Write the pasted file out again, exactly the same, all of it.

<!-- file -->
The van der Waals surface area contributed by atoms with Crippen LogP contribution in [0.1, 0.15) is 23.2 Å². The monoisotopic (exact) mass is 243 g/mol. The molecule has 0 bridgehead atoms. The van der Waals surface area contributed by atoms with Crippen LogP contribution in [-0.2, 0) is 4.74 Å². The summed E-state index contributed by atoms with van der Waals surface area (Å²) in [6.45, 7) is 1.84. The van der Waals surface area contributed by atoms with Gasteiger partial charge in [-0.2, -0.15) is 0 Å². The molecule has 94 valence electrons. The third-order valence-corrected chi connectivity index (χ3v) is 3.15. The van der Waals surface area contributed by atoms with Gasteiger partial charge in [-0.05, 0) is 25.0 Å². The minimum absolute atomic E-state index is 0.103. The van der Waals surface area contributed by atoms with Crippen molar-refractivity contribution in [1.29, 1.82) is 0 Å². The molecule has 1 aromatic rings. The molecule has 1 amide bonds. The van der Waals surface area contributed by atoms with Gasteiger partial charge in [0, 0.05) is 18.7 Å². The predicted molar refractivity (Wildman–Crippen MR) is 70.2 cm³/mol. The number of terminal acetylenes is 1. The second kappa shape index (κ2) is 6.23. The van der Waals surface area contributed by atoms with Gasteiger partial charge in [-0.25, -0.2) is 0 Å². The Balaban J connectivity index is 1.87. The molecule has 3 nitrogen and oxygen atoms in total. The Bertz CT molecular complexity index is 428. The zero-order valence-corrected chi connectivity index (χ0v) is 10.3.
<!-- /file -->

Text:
The van der Waals surface area contributed by atoms with Crippen LogP contribution in [0.1, 0.15) is 23.2 Å². The monoisotopic (exact) mass is 243 g/mol. The molecule has 0 bridgehead atoms. The van der Waals surface area contributed by atoms with Crippen LogP contribution in [-0.2, 0) is 4.74 Å². The summed E-state index contributed by atoms with van der Waals surface area (Å²) in [6.45, 7) is 1.84. The van der Waals surface area contributed by atoms with Gasteiger partial charge in [-0.2, -0.15) is 0 Å². The molecule has 94 valence electrons. The third-order valence-corrected chi connectivity index (χ3v) is 3.15. The van der Waals surface area contributed by atoms with Gasteiger partial charge in [-0.05, 0) is 25.0 Å². The minimum absolute atomic E-state index is 0.103. The van der Waals surface area contributed by atoms with Crippen molar-refractivity contribution in [1.29, 1.82) is 0 Å². The molecule has 1 aromatic rings. The molecule has 1 amide bonds. The van der Waals surface area contributed by atoms with Gasteiger partial charge in [0, 0.05) is 18.7 Å². The predicted molar refractivity (Wildman–Crippen MR) is 70.2 cm³/mol. The number of terminal acetylenes is 1. The second kappa shape index (κ2) is 6.23. The van der Waals surface area contributed by atoms with Gasteiger partial charge in [-0.25, -0.2) is 0 Å². The Balaban J connectivity index is 1.87. The molecule has 3 nitrogen and oxygen atoms in total. The Bertz CT molecular complexity index is 428. The zero-order valence-corrected chi connectivity index (χ0v) is 10.3.